New Hampshire Lowers Tax Rates, Creates Amnesty and Voluntary Disclosure Programs
After lengthy negotiations between legislators and Governor Maggie Hassan, New Hampshire enacted significant tax changes, including a cut to business tax rates, an increase in the research and development tax credit, and the establishment of a tax amnesty period and a voluntary disclosure program.
- Tax Rate Cuts: The business profits tax (BPT) rate will be reduced to 8.2 percent (from 8.5 percent) and the business enterprise tax (BET) will be reduced to 0.72 percent (from 0.75 percent), for tax years ending on or after December 31, 2016. Provided that certain revenue targets are met, the BPT rate will be lowered to 7.9 percent and the BET will be lowered to 0.675 percent for tax years ending on or after December 31, 2018.
- Tax Amnesty: From December 1, 2015, through February 15, 2016, taxpayers will be given amnesty from all penalties and 50 percent of all interest due with respect to unpaid taxes reported and paid in full during the period. To incentivize taxpayers to come forward, after the amnesty period ends the Department of Revenue Administration (DRA) is prohibited from waiving, abating, or reducing any penalties with respect to taxes due before December 1, 2015. The amnesty applies to all taxes collected by the DRA.
- Voluntary Disclosure: The law allows the DRA to establish a voluntary disclosure program whereby a taxpayer may self-disclose a tax liability to the DRA in exchange for the DRA waiving penalties and the parties enter into a voluntary disclosure agreement. A number of categories of taxpayers are ineligible for the program, including taxpayers who have been contacted by the DRA, taxpayers which have previously filed returns with respect to the specific tax (except where good cause is shown), and taxpayers who collected but failed to remit tax. The DRA is expected to establish regulations regarding the program.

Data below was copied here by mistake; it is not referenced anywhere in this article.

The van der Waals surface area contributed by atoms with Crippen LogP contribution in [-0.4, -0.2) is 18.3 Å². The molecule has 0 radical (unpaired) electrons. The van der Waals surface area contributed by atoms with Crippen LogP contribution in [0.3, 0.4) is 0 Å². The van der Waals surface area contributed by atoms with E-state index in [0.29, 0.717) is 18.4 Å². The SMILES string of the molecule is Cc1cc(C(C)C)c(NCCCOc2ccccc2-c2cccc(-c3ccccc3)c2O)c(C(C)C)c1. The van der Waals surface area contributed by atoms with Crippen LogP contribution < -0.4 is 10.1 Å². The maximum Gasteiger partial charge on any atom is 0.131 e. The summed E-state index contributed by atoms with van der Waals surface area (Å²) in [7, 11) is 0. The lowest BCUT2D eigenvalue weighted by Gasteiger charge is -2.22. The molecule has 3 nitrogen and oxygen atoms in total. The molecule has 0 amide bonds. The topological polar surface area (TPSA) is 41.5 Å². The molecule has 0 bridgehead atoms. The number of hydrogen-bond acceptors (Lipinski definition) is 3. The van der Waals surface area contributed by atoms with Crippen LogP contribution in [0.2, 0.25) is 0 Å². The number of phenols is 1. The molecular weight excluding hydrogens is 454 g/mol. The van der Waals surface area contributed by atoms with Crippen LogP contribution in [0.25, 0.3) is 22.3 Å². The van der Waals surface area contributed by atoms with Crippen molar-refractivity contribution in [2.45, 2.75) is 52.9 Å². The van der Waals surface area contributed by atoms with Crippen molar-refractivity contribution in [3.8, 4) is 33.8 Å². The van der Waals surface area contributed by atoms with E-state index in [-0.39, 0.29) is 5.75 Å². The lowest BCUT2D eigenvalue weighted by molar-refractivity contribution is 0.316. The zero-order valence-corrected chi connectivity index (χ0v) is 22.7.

- R&D Tax Credit: The annual cap on research and development tax credits that can be issued by the DRA has been raised to $7 million, from just $2 million.
- Multistate Tax Commission Audits: The law also allows the DRA to contract with the Multistate Tax Commission to participate in audits conducted by the Commission on behalf of its member states.
If you have any questions about this legislation, or any other state and local tax issues, please contact Jon Block or Kris Eimicke, the authors of this alert, or any member of Pierce Atwood’s State and Local Tax Practice Group.